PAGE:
Huang, Haiyan, Jan Blommaert, and Ellen Van Praet. 2020. “Digital Popular Culture as a Way to Promote Chinese National Identity in the Post-Socialist Era : A Case Study of My People, My Country.” TILBURG PAPERS IN CULTURE STUDIES (243).
Vancouver
1.
Huang H, Blommaert J, Van Praet E. Digital popular culture as a way to promote Chinese national identity in the Post-socialist Era : a case study of My People, My Country. TILBURG PAPERS IN CULTURE STUDIES. 2020;(243).
IEEE
[1]
H. Huang, J. Blommaert, and E. Van Praet, “Digital popular culture as a way to promote Chinese national identity in the Post-socialist Era : a case study of My People, My Country,” TILBURG PAPERS IN CULTURE STUDIES, no. 243, 2020.
@article{8652699,
  abstract     = {The recent Chinese national blockbuster My People, My Country (MPMC hereafter), a movie consisting of 7 stories recounting 7 memorial moments and events since the founding of the People’s Republic of China, has awakened “the shared memories of Chinese people around the world” (China Focus, 2019). According to Maoyan’s website (2019), MPMC is ranked amongst the top ten highest-grossing films in mainland China. Intrigued by why MPMC as a propaganda film is so successful, I focus on addressing two specific questions: a) What strategies are used in promoting nationalism? and b) What are the effects of these discursive strategies? 
 In answering the first question, I adopted a political discourse analysis approach to analyze the audio-visual strategies employed in the film and found that the recurring motives of national flags, household and emotional music and the variety of dialects are used to construct a unified Chinese national identity. It is by means of these strategies, which display shared cultural memories, that MPMC constructs an “imagined community” (Anderson, 1983; Cai, 2016; Wodak, et al., 2009) in PanChinese sphere and promotes nationalism in Chinese diasporas. While propagating political ideologies, MPMC makers also adopt a Hollywoodized movie style and hire celebrities with good reputations to cater to the audience’s taste and maintain an entertaining effect, both of which not only depoliticize the propagandist nature of the movie but also guarantee a profitable cultural product. With regards to the second question, I conducted a small-scale (25 samples) questionnaire survey with open questions among Chinese studying or living in Ghent (Belgium). Feedback suggests that the audience is particularly touched by cultural elements that they share affinity and familiarity with. The survey also revealed that the participants felt dissatisfied with some illogical plots as well as with the overromanticized theme of self-sacrifice.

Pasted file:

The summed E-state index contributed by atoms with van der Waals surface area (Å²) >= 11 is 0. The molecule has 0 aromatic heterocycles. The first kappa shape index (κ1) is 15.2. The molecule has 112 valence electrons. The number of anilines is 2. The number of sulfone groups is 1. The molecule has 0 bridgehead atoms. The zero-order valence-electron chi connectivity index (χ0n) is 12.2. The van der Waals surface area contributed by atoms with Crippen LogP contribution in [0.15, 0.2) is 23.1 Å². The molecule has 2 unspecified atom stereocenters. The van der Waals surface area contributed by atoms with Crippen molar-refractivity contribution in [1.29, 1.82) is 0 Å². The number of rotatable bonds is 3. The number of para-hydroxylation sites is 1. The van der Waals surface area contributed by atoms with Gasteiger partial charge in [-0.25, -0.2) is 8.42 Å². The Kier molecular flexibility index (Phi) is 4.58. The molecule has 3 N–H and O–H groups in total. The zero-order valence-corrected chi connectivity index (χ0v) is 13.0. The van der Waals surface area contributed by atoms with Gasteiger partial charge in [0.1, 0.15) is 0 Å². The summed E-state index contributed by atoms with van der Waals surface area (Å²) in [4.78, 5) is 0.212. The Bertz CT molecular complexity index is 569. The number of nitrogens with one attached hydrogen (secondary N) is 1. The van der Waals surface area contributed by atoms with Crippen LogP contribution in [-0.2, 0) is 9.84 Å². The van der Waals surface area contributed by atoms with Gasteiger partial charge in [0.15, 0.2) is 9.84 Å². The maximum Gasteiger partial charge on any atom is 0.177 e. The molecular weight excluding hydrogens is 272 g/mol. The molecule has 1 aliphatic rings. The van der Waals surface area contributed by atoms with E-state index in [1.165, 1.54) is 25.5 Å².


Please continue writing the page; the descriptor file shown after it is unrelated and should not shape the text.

These research findings suggest that in the post-socialist era, Chinese government consciously and strategically draws on popular culture, such as films, to promote a strong national identity by situating itself within a spectrum of two poles—propaganda and entertainment (Wang, 2019). Despite minor dissatisfaction, the incorporation of entertaining elements proves effective in disseminating political ideologies, as evidenced by the laughter and tears among audience.},
  author       = {Huang, Haiyan and Blommaert, Jan and Van Praet, Ellen},
  journal      = {TILBURG PAPERS IN CULTURE STUDIES},
  keywords     = {popular culture,national identity,Chinese propaganda film,collective memory},
  language     = {eng},
  number       = {243},
  title        = {Digital popular culture as a way to promote Chinese national identity in the Post-socialist Era : a case study of My People, My Country},
  year         = {2020},
}